July 24, 2024 

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NEW CLASSICAL ECONOMICS: A body of economic thought emerging in the last quarter of the 20th century based on greater reliance on voluntary market exchanges, a laissez faire approach to government policies, and recognition of the supply-side of the economy. New classical economics, as the name implies, is a rejuvenation of classical economics that dominated economic thought from the 1770s to the 1930s and was developed to counter Keynesian economics that was prevalent from the 1930s to the 1970s.

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The combination of consumer surplus and producer surplus obtained by buyers and sellers when engaging in a market exchange. Gains from trade arise because buyers are typically willing and able to pay a higher price to purchase a good than what they end up paying and because sellers are typically willing and able to accept a lower price to sell a good than what they end up receiving. Both sides of the market exchange are thus better off, have a net gain in welfare, by making the trade. While all types of market exchanges generate gains from trade, this topic is perhaps most important for an understanding of international trade.
Buyers and sellers engage in market exchanges because they benefit from the trade. As a generally rule both sides are better off after the exchange than they were before the exchange. Buyers are better off because they have a net gain in consumer surplus. Sellers are better off because they have a net gain in producer surplus.

Voluntary market exchanges are undertaken because they are beneficial to both sides of the transaction. If buyers and sellers did not gain from the trade, then they would not voluntarily undertake the trade.

While the gains obtained from market exchanges provides insight into all forms of trading and the very existence of a market-based economy used to allocate resources, it also provides a great deal of insight into trading among nations, that is, international trade. When two nations engage in trade they do so because they gain from the trade. Both countries are better off after the trade than they were before.

Market Trades

The motivation behind international trade is essentially the same as for any market exchange. People buy and sell goods because they expect to be better off after the exchange than they were before. To illustrate this, consider the motivation of two hypothetical people -- Horst Duncanstein and Francine von Sutter -- who are primed to do a little exchanging.
  • From the Buying Side: First, consider the situation facing Horst Duncanstein, who is exceptionally fond of turnip lasagna. Eating turnip lasagna makes Horst a happy fellow. It improves his level of well being. It satisfies his wants and needs.

    To this end, Horst is willing to pay a price for the turnips needed to make his turnip lasagna. Horst has a maximum price that he is willing to pay for the needed turnips -- a demand price. If the price is too high, then he will not purchase turnips, opting to consume another good, perhaps carrots to be used in a carrot casserole. However, should the price he pays for his turnips be less than his demand price, then he comes out ahead. He pays less than the value he receives, what is termed consumer surplus. He gains from this trade.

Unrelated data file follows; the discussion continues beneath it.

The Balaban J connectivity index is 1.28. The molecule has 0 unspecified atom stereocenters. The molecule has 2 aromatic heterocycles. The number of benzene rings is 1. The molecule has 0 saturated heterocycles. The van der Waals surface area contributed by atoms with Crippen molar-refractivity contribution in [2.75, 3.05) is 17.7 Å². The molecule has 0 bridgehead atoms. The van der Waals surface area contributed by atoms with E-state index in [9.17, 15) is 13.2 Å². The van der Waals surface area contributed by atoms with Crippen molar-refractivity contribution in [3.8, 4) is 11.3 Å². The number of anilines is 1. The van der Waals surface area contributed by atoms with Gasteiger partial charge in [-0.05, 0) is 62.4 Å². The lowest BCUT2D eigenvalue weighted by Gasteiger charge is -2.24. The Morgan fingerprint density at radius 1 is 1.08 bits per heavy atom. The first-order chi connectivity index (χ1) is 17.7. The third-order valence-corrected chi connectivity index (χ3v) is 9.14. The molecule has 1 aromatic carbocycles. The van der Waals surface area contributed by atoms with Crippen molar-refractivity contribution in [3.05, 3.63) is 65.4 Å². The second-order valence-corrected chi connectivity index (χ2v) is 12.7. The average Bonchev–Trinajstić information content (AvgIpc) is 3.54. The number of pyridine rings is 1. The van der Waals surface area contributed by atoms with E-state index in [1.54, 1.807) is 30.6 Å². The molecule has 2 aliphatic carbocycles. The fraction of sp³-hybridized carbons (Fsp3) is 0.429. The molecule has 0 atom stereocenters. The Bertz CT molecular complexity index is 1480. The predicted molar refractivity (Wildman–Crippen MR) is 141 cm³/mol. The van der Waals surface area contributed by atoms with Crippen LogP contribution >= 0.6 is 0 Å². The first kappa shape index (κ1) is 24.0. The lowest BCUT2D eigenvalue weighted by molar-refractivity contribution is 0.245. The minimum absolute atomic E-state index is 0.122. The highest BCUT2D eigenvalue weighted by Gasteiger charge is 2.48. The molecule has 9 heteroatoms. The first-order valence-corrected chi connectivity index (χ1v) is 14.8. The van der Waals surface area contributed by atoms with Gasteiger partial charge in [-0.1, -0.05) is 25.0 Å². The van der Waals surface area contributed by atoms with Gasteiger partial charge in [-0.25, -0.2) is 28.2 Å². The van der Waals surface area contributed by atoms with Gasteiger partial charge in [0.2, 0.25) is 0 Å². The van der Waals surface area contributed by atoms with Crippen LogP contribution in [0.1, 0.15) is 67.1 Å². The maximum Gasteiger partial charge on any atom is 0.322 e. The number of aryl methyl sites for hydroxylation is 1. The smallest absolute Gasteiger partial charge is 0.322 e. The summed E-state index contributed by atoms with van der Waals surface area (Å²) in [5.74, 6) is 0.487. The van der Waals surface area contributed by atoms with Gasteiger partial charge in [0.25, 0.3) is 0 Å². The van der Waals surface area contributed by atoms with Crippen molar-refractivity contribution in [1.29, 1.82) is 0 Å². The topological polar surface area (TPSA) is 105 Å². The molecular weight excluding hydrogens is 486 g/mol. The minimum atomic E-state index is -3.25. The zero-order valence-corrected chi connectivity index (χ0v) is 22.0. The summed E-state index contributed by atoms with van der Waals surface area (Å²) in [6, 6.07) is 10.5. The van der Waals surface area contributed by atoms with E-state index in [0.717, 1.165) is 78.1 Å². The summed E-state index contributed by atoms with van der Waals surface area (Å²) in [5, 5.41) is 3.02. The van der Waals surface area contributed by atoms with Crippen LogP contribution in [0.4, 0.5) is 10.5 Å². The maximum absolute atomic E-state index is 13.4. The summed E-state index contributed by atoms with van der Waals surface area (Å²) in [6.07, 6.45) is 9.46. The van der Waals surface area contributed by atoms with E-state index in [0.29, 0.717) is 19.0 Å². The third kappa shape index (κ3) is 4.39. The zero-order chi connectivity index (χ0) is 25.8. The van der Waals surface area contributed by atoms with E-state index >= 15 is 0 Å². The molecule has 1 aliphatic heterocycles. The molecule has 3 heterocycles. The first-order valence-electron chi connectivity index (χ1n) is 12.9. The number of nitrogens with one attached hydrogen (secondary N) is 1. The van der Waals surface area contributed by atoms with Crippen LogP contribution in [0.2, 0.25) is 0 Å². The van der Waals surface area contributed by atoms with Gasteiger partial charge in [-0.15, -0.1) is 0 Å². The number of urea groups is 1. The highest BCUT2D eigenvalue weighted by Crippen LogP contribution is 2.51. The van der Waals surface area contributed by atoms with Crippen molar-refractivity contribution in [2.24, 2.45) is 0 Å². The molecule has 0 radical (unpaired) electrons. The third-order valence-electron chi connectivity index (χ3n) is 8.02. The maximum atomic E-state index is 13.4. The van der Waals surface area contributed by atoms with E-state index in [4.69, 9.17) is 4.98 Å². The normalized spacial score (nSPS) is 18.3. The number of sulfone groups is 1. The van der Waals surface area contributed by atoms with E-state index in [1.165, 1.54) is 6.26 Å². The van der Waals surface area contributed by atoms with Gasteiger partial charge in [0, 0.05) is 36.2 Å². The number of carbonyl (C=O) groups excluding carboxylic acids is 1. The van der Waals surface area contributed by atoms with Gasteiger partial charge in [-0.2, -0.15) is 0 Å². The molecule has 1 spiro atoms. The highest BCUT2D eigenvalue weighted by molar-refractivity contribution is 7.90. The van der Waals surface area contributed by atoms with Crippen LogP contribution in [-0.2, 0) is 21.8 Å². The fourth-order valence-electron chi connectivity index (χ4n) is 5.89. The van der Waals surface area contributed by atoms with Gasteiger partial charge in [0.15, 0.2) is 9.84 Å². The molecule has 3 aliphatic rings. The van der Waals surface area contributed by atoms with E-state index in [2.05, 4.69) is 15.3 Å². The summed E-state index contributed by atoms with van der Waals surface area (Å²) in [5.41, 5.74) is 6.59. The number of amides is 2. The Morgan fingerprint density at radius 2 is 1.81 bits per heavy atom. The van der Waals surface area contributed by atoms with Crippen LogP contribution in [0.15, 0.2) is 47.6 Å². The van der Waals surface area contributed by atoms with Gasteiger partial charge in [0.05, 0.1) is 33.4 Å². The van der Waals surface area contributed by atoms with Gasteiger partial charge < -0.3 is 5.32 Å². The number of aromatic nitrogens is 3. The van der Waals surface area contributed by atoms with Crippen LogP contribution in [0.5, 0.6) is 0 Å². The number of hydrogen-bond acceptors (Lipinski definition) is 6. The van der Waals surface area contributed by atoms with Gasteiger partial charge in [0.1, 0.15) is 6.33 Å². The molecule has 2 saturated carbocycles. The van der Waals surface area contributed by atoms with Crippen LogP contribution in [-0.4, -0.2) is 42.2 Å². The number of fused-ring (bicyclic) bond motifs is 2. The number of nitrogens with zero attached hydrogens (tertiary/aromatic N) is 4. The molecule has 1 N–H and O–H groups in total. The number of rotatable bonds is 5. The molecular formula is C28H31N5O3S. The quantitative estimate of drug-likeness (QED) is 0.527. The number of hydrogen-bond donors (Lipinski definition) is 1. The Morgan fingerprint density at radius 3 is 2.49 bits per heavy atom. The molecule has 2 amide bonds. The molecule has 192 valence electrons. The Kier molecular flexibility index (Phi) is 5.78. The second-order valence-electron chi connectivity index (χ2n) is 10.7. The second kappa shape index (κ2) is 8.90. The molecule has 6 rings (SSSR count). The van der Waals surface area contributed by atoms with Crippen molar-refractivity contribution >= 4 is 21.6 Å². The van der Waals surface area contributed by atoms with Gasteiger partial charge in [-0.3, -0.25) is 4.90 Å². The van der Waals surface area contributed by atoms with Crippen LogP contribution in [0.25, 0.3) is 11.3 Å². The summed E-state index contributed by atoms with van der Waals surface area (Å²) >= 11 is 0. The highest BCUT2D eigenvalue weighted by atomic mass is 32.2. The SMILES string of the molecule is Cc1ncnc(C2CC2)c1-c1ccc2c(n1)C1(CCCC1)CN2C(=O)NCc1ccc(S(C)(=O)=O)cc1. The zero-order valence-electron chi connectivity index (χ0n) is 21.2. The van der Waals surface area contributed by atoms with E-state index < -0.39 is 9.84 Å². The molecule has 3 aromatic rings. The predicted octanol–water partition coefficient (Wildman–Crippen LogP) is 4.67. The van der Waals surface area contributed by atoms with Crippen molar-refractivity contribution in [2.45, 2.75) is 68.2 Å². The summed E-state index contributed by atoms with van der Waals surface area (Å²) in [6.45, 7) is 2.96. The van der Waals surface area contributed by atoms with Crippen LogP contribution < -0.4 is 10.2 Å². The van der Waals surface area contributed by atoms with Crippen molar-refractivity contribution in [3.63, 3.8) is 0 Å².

• From the Selling Side: Second, consider the situation facing Francine von Sutter, a turnip farmer. While Francine does not have a particular fondness for turnips, she does enjoy the farming business. She has the land, labor, and capital needed to produce turnips.

    To this end, Francine is willing to provide turnips to willing buyers so long as she can cover the cost of production. Francine has a minimum price that she is willing to accept to produce turnips -- a supply price. If the price is too low, then she will not produce turnips, opting to produce another good, perhaps carrots. However, should the price she receives for her turnips be greater than her supply price, then she comes out ahead. She receives more than the cost of production incurred, what is termed producer surplus. She gains from this trade.
Putting Horst and Francine together is bound to be beneficial for both. If Horst pays less than his demand price, then he gains from the trade. If Francine receives more than her supply price, then she also gains from this trade. It is a win-win exchange.

In the extreme case, it is possible that the price Horst pays is exactly his demand price or the price Francine receives is exactly her supply price. In this case, one side or the other does not gain from the trade, but neither does that side lose.

However, should the price rise above the maximum demand price Horst is willing to pay or fall below the minimum supply price Francine is willing to pay, then the exchange will not occur. One side or the other will opt out of the trade.